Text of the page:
The ongoing dispute between Israel and the Palestinians may doom San Antonio's hopes that the United Nations Educational, Scientific, and Cultural Organization will grant 'World Heritage Site' status to San Antonio's historic Spanish Colonial Missions, 1200 WOAI's Berit Mason has learned.


  Shannon Miller, the City of San Antonio's Historic Preservation Officer, says the U.S. stopped paying dues to UNESCO in 2011, to protest UNESCO's decision to allow the non-nation of Palestine to become a full member of the organization.


  "The Untied States does not currently pay its dues to UNESCO or to the World Heritage Committee of UNESCO, so there is some concern," Miller told 1200 WOAI News.


  The Missions were nominated for World Heritage Site status in 2010, in a four year process which is supposed to be finalized by next year.  World Heritage Site status would be a huge boost for San Antonio, by some estimates, it would increase the city's revenues from international tourism by hundreds of millions of dollars each year, as more visitors from around the world visit the Missions. 


  Many international tours involve taking travelers specifically to World Heritage designated sites.  The Missions would be the first World Heritage Site in Texas, joining natural attractions like the Grand Canyon and landmarks like Independence Hall in Philadelphia on the list of the world's most elite tourist destinations.


  "The final nomination doesn't go in until next year, so there is still a little bit of time, and it is an in depth and through process so we are still working away on it," Miller said.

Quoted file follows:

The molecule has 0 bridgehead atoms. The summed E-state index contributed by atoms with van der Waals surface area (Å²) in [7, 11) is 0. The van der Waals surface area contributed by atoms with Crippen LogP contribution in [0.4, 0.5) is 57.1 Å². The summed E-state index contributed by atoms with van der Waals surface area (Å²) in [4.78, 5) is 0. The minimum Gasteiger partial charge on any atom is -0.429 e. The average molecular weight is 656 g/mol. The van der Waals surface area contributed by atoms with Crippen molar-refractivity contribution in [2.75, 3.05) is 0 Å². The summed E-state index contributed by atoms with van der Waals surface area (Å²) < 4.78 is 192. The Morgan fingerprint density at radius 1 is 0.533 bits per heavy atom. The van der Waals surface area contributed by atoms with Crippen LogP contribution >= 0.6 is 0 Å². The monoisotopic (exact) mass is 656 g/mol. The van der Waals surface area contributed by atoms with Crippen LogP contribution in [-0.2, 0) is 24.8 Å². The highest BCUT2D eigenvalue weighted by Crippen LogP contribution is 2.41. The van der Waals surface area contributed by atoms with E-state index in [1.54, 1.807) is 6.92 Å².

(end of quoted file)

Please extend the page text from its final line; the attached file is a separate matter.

UNESCO voted over Obama Administration objections in 2011 to violate its own rules, which claim that only sovereign nations can be members of the organization, to admit 'Palestine' to the group.  'Palestine' is not only not a sovereign nation, its own leadership is disputed among Palestinians, with the Palestinian Authority leading one part, and its deadly enemy, the terror group Hamas, leading another part.


  Part of long term Palestinian strategy is to play on international anti-Semitism to get voted onto shadowy world bodies like UNESCO and then use that position to formally accuse Israel of committing various crimes against 'the Palestinian people.'


  A U.S. law from the 1990s bars the use of U.S. tax money to support any United Nations organization which includes 'Palestine' as a member, so the vote immediately cost UNESCO fully one fourth of it's annual dues.


  Miller says there are attempts behind the scenes to come up with a solution.  Indeed, just last month Israel agreed to wok with UNESCO on projects to restore and preserve the Old City of Jerusalem.


  "There is an interest in finding some way to have Congress come up with a waiver so those dues can be paid to the World Heritage Committee," Miller said.


  But right now, there is a concern that the only way UNESCO will show its opposition to the U.S. withholding dues is to block the U.S. request to have the Missions be declared as World Heritage Sites.